Use the Ideas, but Make it Your Own

Like many, I hate to see mindless copying or stealing of visual designs. When it comes to interface elements though, I feel exactly the opposite. I want to see sites reusing bits and pieces of interfaces. It’s key to improving the usability of the web as a whole.

I have a problem when people steal visual design. Visual design is somebody’s signature, and copying it is akin to forging their professional signature. As in art, there will be periods of web design where many designers will adopt similar styles, and that’s to be expected. However, to copy a design almost entirely is pathetic. Period. When it comes to interface elements and concept though, I have an entirely different opinion.

If I implement some interface element and it seems like a good idea for your site or application, I strongly encourage anyone and everyone to use it. Have at it. That’s not to say the ideas I write about are always correct, but I lay no claim whatsoever to the bits and pieces of what I create. That’s a huge part of the reason I invest so much time sharing my real-world experiences and ideas. I want them to be used to make the internet a better place.

Let’s look at automobiles for a moment. I don’t think anyone would argue that a Kia is equivalent to a Lexus. They’re at opposite ends of the styling and quality spectrum. However, beyond the styling, they both have four round wheels with tires, a round steering wheel, the radio or navigation head unit in the middle to the right of the steering wheel, gauges behind the steering wheel just below the dash, sticks coming off of the columns that control windshield wipers and the sort, and gas and break pedals in the same locations relative to each other.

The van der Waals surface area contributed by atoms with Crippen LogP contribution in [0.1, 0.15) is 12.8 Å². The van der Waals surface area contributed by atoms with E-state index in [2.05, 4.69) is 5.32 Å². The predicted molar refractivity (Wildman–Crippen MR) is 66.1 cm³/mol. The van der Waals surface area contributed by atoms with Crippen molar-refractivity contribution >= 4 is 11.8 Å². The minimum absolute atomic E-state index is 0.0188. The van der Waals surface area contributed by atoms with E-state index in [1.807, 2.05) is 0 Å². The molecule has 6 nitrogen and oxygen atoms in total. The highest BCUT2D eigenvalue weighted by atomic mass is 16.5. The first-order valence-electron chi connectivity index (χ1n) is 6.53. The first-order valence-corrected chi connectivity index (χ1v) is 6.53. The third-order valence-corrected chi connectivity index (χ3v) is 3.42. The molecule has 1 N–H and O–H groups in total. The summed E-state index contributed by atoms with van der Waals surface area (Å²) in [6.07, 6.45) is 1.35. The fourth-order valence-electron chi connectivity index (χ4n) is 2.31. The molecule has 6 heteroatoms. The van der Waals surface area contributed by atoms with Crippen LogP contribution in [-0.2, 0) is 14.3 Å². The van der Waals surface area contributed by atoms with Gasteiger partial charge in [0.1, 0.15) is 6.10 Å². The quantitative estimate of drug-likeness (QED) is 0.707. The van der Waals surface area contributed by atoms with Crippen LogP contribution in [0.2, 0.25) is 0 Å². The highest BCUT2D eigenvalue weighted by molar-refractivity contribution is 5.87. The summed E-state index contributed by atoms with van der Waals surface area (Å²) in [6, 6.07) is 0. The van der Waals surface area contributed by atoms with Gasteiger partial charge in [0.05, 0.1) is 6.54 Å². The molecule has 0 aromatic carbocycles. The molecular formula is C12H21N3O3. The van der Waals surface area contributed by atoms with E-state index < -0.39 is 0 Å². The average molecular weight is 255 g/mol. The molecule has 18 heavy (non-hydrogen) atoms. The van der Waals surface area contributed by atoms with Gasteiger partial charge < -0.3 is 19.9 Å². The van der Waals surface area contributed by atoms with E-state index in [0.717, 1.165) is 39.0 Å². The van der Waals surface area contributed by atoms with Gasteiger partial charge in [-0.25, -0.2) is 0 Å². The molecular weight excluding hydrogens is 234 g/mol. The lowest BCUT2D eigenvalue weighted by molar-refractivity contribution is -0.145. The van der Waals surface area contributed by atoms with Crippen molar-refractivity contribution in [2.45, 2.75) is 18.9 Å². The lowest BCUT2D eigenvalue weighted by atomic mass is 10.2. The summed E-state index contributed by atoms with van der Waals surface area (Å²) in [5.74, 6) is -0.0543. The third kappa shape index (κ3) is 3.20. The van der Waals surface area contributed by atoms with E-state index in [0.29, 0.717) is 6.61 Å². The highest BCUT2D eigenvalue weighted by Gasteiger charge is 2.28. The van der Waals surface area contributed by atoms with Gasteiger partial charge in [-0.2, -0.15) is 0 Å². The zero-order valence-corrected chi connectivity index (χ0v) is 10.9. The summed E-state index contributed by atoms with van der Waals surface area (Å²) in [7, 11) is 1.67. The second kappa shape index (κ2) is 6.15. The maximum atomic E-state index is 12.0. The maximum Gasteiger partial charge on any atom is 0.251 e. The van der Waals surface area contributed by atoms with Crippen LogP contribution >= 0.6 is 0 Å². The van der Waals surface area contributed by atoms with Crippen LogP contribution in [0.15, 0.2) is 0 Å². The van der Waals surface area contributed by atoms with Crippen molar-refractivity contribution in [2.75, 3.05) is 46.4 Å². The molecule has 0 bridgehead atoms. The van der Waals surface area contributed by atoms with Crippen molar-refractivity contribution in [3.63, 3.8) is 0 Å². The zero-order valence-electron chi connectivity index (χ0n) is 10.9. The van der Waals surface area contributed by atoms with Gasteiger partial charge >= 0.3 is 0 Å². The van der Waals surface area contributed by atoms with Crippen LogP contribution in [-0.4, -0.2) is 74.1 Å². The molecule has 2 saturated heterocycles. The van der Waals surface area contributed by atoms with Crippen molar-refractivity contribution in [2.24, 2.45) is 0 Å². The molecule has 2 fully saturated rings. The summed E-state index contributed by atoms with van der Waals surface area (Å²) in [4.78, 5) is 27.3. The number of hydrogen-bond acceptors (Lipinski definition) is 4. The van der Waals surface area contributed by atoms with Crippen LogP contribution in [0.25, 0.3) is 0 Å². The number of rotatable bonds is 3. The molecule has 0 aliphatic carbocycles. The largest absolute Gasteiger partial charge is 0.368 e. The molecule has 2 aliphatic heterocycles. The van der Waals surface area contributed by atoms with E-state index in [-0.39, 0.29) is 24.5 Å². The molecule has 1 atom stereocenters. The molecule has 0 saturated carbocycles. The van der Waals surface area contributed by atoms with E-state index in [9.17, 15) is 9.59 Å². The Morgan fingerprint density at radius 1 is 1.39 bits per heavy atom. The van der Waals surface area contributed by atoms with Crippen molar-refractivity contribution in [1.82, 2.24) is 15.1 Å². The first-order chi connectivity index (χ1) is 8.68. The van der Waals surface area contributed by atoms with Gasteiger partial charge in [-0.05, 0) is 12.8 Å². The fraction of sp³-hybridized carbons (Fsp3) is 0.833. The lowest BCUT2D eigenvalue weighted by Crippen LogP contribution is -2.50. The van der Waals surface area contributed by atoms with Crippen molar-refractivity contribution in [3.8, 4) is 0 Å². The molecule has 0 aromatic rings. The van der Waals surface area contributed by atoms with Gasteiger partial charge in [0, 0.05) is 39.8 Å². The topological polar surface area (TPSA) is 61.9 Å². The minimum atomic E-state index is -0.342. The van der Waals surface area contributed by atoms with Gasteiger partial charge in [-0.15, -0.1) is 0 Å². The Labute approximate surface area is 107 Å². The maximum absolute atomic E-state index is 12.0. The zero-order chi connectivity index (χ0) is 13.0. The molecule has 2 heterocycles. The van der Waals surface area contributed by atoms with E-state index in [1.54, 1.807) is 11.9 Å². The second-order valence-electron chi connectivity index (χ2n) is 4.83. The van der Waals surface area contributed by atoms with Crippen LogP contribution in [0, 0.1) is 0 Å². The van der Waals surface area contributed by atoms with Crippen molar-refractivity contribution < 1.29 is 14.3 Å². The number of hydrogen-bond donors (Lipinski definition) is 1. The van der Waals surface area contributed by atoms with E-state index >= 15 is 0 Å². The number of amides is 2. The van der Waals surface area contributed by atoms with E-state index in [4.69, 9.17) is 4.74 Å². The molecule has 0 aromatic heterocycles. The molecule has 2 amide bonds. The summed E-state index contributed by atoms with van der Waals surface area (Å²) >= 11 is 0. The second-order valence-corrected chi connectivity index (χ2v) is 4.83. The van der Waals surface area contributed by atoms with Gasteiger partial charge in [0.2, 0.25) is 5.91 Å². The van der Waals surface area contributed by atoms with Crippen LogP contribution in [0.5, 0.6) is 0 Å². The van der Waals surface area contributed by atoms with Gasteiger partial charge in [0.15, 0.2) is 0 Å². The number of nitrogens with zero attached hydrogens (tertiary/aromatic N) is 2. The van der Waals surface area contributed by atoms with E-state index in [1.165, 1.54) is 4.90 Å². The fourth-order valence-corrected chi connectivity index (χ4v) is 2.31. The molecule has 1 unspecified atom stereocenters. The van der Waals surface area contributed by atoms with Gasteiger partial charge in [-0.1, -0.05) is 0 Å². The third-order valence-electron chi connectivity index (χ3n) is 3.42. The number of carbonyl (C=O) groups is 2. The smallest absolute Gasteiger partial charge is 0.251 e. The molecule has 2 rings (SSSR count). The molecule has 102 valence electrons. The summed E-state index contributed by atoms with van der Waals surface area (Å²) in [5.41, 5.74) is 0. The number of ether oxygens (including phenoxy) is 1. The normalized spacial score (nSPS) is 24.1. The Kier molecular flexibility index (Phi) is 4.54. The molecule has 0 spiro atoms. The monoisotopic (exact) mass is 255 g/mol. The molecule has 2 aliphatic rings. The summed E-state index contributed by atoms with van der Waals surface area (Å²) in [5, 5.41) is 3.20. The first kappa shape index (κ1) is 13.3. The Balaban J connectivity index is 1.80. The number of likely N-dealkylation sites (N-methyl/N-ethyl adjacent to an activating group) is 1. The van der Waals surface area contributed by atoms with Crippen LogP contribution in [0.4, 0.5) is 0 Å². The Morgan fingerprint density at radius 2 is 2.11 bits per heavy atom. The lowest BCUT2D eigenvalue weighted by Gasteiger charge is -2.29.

The list goes on, but clearly, the automobile industry would be a mess if companies been allowed to patent or lay exclusive claim any of those concepts. Those elements are shared simply because that’s the way that happens to make the most sense. And despite those incredibly important foundational interface elements being consistent, all of the automotive companies continue to strive for innovation and differentiate themselves from each other.

Since sharing my posts on the issue tracking interface design, I’ve received a fair amount of emails of people bringing sites to my attention where people have implemented the ideas I’ve written about. Some are so similar to my work that it’s a bit disconcerting, but others are only using the concept to improve something that is clearly an original creation.

Either way, I’m generally just happy to see everyone doing some little part to make the internet easier and more enjoyable to use. I see interface elements as implicitly open source. It’s important that we, as an industry do move towards some common ground. While we’re marching closer everyday, I feel that one of the best ways to do that is for all of us to start sharing interface elements that make sense in multiple contexts.

That said, just because we all use buttons, web forms, and tabs, doesn’t mean there’s not room for innovation. There’s a fine line between stagnating on a reusable concept and trying to innovate. Just because something can be reused, doesn’t mean we shouldn’t try to improve upon it while we’re at it.

We’d all be better off if we stopped trying to reinvent the wheel. We’d also be a lot better off if we didn’t blindly recycle every interface element that had its own blog post. I’m definitely not advocating the wholesale recycling of pages from web sites or applications, but I strongly believe it makes sense for us, as interface creators, to be happy when we start to see appropriate reuse of our ideas.